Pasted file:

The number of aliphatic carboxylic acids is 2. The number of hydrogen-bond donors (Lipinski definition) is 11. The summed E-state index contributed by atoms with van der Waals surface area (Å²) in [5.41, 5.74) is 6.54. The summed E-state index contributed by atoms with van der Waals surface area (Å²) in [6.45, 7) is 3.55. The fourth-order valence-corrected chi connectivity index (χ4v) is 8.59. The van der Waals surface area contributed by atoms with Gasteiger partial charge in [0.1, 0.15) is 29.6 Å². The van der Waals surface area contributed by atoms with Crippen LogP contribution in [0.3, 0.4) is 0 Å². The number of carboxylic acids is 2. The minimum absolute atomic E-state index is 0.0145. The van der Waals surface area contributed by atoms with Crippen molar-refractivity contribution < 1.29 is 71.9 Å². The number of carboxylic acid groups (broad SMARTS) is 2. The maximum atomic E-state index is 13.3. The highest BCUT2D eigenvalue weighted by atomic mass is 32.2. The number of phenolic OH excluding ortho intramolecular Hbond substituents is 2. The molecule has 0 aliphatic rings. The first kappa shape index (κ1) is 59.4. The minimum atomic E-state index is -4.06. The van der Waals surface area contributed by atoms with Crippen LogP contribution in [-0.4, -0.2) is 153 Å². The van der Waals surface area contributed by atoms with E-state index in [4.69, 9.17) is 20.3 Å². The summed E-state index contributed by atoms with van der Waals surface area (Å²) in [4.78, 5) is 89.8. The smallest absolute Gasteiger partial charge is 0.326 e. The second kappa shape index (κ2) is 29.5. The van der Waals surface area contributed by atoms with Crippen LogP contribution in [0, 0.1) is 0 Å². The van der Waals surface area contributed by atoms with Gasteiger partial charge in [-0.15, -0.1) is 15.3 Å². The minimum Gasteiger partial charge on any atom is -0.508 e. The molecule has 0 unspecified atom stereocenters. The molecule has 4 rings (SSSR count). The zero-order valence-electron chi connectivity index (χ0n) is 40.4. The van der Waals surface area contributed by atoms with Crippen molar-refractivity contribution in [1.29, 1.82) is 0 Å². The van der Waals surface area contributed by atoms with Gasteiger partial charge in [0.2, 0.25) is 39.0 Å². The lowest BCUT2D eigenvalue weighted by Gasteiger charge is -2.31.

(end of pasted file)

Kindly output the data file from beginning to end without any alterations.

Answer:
The number of aliphatic carboxylic acids is 2. The number of hydrogen-bond donors (Lipinski definition) is 11. The summed E-state index contributed by atoms with van der Waals surface area (Å²) in [5.41, 5.74) is 6.54. The summed E-state index contributed by atoms with van der Waals surface area (Å²) in [6.45, 7) is 3.55. The fourth-order valence-corrected chi connectivity index (χ4v) is 8.59. The van der Waals surface area contributed by atoms with Gasteiger partial charge in [0.1, 0.15) is 29.6 Å². The van der Waals surface area contributed by atoms with Crippen LogP contribution in [0.3, 0.4) is 0 Å². The number of carboxylic acids is 2. The minimum absolute atomic E-state index is 0.0145. The van der Waals surface area contributed by atoms with Crippen molar-refractivity contribution < 1.29 is 71.9 Å². The number of carboxylic acid groups (broad SMARTS) is 2. The maximum atomic E-state index is 13.3. The highest BCUT2D eigenvalue weighted by atomic mass is 32.2. The number of phenolic OH excluding ortho intramolecular Hbond substituents is 2. The molecule has 0 aliphatic rings. The first kappa shape index (κ1) is 59.4. The minimum atomic E-state index is -4.06. The van der Waals surface area contributed by atoms with Crippen LogP contribution in [-0.4, -0.2) is 153 Å². The van der Waals surface area contributed by atoms with E-state index in [4.69, 9.17) is 20.3 Å². The summed E-state index contributed by atoms with van der Waals surface area (Å²) in [4.78, 5) is 89.8. The smallest absolute Gasteiger partial charge is 0.326 e. The second kappa shape index (κ2) is 29.5. The van der Waals surface area contributed by atoms with Crippen LogP contribution in [0, 0.1) is 0 Å². The van der Waals surface area contributed by atoms with Gasteiger partial charge in [-0.15, -0.1) is 15.3 Å². The minimum Gasteiger partial charge on any atom is -0.508 e. The molecule has 0 unspecified atom stereocenters. The molecule has 4 rings (SSSR count). The zero-order valence-electron chi connectivity index (χ0n) is 40.4. The van der Waals surface area contributed by atoms with Crippen molar-refractivity contribution in [1.29, 1.82) is 0 Å². The van der Waals surface area contributed by atoms with Gasteiger partial charge in [0.2, 0.25) is 39.0 Å². The lowest BCUT2D eigenvalue weighted by Gasteiger charge is -2.31.